With barely time to draw breath after the Suzuki Tri-Series, riders are gearing up for the opening round of the New Zealand Superbike championships this weekend at Ruapuna, Christchurch.
Three-time New Zealand 600 Supersport champion Dennis Charlett showed he hadn't forgotten how to ride a superbike by winning the Tri-Series from a hard-charging Sloane Frost.
It shouldn't have come as too great a surprise that Charlett was capable of taking it to the big bike frontrunners, after winning the 2007 South Australia and Victoria Superbike championships.
One of Charlett's main rivals, Andrew Stroud, in the three-race series was sidelined by an accident at round two in Manfeild after a coming together with Sloan Frost. Stroud, who already has nine New Zealand Superbike titles to his name, will also miss the five-round national superbike series due to the damage he sustained to his collarbone and knee.
This by no means opens up the series for Charlett, as Australian Robbie Bugden is very keen to notch up his fifth Kiwi title. And with a few other local fast chaps, Charlett will have to make sure all his planets are aligned if he's to add the domestic superbike championship to his growing collection of trophies.
"It's quite nice to get the Tri-Series done and win that," said Charlett. "We've just had a bit more success as we head to Christchurch having won the Ports of Nelson Street Race."
Two-from-two for Charlett will give him and his team a good fillip for the upcoming series, and while he's confident of being able to give it his best shot, he'll not be looking at past glory as an indicator of things to come.
"I don't take anything for granted. Things are going well but I don't want to jinx anything by thinking too far ahead. I am, however, really happy with my bike and it's going really well.
"I'm getting the hang of the bike now and adapting really well to it and it's awesome. I've found the Suzuki GSX-R1000 relatively easy to ride in comparison to the old superbikes.
"It puts the power to the ground nicely and it's just like my old 600 to ride - with a hell of a lot more grunt though. The harder I push it the easier it seems to be to ride," said Charlett.
The Christchurch rider will be on home turf and while that may be an advantage in some people's eyes, Charlett plays more of the long game. He'll be out to win as many races as he can but has his eye on the main prize - the New Zealand championship.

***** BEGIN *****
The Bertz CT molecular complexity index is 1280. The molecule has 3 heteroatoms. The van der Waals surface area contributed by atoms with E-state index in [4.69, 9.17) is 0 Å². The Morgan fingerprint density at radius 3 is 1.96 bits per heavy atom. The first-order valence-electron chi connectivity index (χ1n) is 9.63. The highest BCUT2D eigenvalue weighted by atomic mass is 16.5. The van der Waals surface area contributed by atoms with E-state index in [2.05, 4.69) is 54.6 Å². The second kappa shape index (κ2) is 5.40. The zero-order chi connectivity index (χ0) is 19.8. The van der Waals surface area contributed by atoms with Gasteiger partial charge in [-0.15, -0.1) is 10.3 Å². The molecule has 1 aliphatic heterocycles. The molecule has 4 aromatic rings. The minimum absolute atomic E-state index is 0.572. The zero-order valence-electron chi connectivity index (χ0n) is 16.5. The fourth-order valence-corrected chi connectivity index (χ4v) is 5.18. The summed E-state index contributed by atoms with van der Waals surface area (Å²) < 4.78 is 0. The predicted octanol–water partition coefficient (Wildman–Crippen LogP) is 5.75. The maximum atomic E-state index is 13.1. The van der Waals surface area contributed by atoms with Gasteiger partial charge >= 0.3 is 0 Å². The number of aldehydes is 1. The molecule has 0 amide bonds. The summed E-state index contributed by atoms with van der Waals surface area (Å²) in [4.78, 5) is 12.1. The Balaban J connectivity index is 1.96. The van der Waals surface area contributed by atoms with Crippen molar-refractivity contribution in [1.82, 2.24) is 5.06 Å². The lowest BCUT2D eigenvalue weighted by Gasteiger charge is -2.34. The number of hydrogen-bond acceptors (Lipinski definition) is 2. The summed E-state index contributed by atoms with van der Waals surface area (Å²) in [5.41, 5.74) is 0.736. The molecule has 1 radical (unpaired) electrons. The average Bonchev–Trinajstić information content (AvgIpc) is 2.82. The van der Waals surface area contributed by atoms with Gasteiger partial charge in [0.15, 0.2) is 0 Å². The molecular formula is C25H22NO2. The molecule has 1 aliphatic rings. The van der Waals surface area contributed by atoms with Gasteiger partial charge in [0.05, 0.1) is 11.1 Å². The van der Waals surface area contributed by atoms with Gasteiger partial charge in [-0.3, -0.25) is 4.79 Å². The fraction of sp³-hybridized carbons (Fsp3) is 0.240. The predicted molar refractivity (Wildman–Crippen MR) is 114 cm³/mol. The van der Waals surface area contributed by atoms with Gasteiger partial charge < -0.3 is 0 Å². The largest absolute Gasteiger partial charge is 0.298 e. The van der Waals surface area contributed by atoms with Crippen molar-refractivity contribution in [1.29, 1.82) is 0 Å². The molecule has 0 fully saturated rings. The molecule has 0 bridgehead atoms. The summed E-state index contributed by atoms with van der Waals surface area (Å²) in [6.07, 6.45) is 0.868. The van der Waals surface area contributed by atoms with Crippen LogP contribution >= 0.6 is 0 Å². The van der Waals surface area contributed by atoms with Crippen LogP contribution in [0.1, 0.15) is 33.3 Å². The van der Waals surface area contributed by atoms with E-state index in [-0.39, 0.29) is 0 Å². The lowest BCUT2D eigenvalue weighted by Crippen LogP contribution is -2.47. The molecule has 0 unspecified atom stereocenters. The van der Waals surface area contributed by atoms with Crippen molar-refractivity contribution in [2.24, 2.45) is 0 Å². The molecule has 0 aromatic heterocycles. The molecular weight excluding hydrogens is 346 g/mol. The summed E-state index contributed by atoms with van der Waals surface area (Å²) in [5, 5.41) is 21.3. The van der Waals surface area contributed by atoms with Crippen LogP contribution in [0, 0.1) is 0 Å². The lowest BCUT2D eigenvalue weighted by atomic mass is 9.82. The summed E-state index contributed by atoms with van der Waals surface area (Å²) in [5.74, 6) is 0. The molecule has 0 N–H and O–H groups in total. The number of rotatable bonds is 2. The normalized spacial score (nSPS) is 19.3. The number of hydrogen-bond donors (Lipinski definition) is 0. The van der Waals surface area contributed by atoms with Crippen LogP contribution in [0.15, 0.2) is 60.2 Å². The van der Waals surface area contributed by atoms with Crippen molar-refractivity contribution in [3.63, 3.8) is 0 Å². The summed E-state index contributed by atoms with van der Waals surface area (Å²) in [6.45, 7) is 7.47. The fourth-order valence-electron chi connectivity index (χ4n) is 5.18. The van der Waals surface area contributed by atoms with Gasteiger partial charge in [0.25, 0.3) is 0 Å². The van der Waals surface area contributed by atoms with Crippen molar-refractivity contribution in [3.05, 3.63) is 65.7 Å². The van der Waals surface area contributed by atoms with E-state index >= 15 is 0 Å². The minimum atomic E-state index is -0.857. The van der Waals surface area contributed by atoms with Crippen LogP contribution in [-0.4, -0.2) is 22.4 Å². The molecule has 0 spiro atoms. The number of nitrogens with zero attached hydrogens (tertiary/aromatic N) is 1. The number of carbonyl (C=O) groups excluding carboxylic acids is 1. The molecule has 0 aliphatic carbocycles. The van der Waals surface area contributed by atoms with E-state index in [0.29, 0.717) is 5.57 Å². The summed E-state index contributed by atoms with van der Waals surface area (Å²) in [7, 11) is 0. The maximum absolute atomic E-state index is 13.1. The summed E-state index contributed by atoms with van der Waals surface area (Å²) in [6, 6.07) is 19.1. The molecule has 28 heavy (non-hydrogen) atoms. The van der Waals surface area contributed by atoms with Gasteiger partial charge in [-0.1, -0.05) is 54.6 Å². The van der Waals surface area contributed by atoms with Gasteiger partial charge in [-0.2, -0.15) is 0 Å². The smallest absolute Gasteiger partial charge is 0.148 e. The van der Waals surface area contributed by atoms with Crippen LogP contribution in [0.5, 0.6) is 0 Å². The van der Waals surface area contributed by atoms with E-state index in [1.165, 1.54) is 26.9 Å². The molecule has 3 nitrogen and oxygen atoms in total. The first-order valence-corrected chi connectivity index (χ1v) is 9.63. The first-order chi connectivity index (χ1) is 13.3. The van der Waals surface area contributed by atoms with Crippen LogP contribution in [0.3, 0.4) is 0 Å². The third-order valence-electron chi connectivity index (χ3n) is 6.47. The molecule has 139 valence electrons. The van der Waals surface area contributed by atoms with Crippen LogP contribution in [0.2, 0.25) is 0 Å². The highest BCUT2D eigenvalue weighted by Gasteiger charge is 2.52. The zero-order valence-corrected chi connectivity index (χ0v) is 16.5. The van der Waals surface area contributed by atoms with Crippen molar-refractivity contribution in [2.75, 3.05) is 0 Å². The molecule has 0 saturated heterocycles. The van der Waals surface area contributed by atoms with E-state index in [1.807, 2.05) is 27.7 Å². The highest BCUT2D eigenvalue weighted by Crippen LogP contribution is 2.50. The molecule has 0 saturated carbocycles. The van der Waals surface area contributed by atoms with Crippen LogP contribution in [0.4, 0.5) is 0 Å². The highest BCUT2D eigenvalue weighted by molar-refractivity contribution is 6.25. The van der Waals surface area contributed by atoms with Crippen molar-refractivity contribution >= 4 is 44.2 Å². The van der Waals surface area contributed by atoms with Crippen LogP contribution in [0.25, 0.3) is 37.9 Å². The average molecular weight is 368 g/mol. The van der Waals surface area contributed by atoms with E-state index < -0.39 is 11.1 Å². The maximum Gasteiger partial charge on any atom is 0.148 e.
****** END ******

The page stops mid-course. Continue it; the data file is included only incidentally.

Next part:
As with most things sporting, consistency is the key and points mean prizes. Charlett has been around long enough to know that at times discretion is the better part of valour and he'll be approaching the first round with the last round in March in mind.
"Consistency is very important but I have to go into this series pushing it a bit harder. There's quite a big expectation on us now but we're trying not to worry about that and just do the best we can. If I can win it, I will," said Charlett.
Bugden is going to be very fast and any one of about seven riders is going to be in with a chance of winning races and even the title.
"It's a real challenge at the top of the sport now with riders like James Smith, Ryan Hampton, Hayden Fitzgerald, Ray Clee, Nick Cole, Sloan Frost and Craig Shirriffs. There's going to be a bunch of us right at the top fighting it out," said Charlett.
As well as trying to get the jump points-wise on each other at the opening round of the series, riders will also be chasing glory in the New Zealand Superbike Grand Prix over the weekend in a one race winner take all special event.
As well as the big bikes, two-wheel race fans will also be entertained with races for the 600cc supersports, superlites and pro-twins, 125GP bikes, 250cc production bikes, sidecars, buckets and clubmans.
January 5-6 Ruapuna
January 12-13 Timaru
January 19-20 Teretonga
March 16-17 Hampton Downs
March 23-24 Taupo